I thoroughly enjoyed my visit to Buenos Aires this week, a city I normally fly past on my way to Brazil. I was here to run two BRIC workshops at AMP's Offshore Conference and, with the announcement of the nationalisation of YPF this week (see previous blog post below), it turned out to be an even bigger and more momentous week than expected.
Here are some of my observations and thoughts after spending a week on the ground in Buenos Aries:
- This is a country full of energy, vibrancy and creativity. Argentinians have lived through tough times since their financial crisis of 2001, and they take nothing for granted. If anything, this has created a nation of entrepreneurs, leaders and risk-takers who live in the present, expect nothing and work hard.
- The IT sector is a great example of this with annual revenues growing at an annual rate of 18% between 2002 and 2010, and exports expanding by 24% per year (foreign sales represent 22% of total revenue). Employment also increased substantially, registering an annual growth of 21% on average during the same period. The industry employs almost 65,000 people, more than half of which are professionals with tertiary or university education.
- Argentinians are pragmatic and don't take themselves too seriously. What we call "corruption" they call "a lack of transparency". What we regard as an "evil expropriation of foreign owned resources", they regard as the "glorious re-nationalisation of state assets"!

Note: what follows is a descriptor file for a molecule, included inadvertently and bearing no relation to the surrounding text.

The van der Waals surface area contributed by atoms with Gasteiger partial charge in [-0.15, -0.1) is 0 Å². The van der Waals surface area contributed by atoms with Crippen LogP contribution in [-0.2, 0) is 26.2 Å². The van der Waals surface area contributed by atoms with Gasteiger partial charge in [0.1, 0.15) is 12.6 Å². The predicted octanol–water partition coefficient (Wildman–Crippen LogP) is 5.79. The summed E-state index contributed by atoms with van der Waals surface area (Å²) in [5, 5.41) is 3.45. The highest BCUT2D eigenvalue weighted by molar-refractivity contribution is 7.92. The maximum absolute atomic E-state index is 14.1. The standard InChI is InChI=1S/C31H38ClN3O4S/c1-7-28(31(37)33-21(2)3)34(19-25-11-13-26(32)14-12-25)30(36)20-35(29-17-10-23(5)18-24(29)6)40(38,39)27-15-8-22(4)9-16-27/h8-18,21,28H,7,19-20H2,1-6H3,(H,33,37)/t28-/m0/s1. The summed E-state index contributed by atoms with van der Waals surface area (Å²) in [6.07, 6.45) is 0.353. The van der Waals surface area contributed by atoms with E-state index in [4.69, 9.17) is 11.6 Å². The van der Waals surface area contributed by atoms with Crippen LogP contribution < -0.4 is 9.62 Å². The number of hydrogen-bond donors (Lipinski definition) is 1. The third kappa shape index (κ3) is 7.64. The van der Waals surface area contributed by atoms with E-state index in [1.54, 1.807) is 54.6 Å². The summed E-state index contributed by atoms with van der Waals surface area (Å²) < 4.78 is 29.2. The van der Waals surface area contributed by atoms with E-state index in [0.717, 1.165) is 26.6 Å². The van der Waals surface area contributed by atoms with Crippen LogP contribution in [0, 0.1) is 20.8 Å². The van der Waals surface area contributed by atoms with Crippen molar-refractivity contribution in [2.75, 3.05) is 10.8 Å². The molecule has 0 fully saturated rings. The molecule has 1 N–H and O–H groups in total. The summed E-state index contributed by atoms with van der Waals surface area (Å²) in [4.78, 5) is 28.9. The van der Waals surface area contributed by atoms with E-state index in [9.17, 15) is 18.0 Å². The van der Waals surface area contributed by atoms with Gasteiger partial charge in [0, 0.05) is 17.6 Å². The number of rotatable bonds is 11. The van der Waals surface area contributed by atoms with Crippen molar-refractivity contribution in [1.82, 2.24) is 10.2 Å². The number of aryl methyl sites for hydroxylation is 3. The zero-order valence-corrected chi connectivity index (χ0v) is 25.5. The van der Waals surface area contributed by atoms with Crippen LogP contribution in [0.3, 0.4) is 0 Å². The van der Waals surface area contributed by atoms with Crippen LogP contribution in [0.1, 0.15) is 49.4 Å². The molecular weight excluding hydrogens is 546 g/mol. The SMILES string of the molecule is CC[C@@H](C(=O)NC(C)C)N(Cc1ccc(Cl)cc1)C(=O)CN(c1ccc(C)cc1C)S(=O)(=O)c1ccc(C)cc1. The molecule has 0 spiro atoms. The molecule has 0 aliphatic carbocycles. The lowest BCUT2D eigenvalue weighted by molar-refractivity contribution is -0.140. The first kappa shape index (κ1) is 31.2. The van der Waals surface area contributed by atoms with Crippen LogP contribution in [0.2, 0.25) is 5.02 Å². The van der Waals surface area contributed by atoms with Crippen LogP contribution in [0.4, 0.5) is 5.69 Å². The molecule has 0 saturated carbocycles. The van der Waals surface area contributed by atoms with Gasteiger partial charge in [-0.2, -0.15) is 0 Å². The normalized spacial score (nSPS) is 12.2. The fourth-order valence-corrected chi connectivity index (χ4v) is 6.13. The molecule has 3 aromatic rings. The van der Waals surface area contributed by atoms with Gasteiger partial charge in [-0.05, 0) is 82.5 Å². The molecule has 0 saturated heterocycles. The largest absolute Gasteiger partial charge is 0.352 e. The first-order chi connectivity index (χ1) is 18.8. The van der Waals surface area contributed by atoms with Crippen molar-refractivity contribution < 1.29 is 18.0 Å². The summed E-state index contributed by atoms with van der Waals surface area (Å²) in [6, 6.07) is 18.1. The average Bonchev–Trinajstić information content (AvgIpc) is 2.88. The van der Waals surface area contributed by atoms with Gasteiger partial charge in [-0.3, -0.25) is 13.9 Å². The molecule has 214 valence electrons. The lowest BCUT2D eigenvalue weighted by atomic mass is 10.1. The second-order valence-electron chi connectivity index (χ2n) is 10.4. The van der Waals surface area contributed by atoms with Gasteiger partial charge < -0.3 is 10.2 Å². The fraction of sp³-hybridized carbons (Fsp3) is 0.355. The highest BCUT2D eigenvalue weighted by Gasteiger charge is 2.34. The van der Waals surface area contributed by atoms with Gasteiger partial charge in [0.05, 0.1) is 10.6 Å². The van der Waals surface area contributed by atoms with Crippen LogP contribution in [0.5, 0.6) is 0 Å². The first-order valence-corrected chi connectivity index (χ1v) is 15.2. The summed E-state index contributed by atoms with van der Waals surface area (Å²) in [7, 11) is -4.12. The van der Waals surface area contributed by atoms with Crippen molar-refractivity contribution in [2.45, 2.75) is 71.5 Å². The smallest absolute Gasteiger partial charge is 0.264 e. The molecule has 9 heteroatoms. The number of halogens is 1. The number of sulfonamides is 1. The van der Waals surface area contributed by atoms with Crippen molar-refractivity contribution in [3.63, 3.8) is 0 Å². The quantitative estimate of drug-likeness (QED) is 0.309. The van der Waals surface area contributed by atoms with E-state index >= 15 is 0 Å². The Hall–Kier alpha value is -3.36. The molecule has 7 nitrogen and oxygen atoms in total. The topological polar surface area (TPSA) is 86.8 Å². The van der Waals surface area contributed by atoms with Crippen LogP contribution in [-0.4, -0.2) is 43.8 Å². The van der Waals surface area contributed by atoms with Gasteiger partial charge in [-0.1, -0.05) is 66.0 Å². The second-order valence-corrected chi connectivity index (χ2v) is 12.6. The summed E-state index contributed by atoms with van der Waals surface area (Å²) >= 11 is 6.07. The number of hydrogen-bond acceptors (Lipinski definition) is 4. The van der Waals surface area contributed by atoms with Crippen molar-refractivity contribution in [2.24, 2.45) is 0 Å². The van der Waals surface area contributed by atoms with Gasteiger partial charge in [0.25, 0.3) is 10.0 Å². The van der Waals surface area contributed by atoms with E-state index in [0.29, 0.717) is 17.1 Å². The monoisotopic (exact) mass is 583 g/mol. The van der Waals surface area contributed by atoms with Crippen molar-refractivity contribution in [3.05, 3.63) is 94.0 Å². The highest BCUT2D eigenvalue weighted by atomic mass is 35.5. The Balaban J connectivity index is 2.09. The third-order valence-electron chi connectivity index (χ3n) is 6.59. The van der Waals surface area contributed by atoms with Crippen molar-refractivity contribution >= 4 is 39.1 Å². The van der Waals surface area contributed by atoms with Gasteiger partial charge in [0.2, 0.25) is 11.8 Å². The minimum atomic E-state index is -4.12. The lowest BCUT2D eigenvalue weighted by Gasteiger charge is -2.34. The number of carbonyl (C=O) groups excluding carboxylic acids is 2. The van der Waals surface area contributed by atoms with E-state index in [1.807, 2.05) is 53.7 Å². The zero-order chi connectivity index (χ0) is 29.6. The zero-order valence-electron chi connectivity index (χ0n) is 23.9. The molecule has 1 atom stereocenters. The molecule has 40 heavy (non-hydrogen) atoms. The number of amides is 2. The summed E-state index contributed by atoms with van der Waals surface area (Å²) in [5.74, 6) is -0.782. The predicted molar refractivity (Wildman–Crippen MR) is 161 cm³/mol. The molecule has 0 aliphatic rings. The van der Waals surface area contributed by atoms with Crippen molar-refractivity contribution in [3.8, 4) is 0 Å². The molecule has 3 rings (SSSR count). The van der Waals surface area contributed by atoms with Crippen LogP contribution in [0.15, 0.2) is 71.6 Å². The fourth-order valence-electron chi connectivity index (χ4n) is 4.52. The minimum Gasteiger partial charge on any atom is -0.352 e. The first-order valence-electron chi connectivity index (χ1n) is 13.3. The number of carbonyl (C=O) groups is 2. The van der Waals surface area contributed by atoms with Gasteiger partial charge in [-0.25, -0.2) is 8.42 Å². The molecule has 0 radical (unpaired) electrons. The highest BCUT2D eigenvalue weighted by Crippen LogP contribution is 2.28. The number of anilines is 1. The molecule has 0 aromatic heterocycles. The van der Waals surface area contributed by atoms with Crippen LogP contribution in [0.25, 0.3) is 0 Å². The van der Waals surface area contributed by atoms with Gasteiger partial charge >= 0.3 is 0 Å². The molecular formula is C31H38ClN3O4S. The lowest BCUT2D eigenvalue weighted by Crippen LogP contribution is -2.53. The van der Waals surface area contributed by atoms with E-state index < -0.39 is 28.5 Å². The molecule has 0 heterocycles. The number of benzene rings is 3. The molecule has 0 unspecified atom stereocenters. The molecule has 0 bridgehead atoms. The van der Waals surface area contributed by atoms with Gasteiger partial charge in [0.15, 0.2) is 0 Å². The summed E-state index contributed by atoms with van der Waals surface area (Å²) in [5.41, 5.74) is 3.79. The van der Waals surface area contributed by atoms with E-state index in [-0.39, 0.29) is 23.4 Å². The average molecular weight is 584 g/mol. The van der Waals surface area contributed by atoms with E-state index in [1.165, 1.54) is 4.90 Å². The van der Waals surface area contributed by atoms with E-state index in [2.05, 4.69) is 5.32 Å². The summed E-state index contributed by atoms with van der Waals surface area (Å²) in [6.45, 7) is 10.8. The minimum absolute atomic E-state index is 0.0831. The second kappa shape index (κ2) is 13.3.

- Argentinians are very aware, and actively supportive of, the tremendous growth taking place in neighbouring Brazil, and many of them are seeking to tap into that growth by developing new businesses, opportunities and relationships in what has always been their closest rival. I asked a number of locals why they preferred to live in Argentina rather than crossing the border to pursue a new life. Whilst many acknowledged that this might be a smart thing to do, they all agreed that they couldn't leave Argentina. For all its faults, imperfections and craziness, they remained passionate about its future prospects. And they loved living in Buenos Aires, a wonderful city of colour, flavour, creativity and energy.
Today I fly to Rio de Janeiro in Brazil, one of my favourite cities. Adios Buenos Aires, I hope to come back again one day.....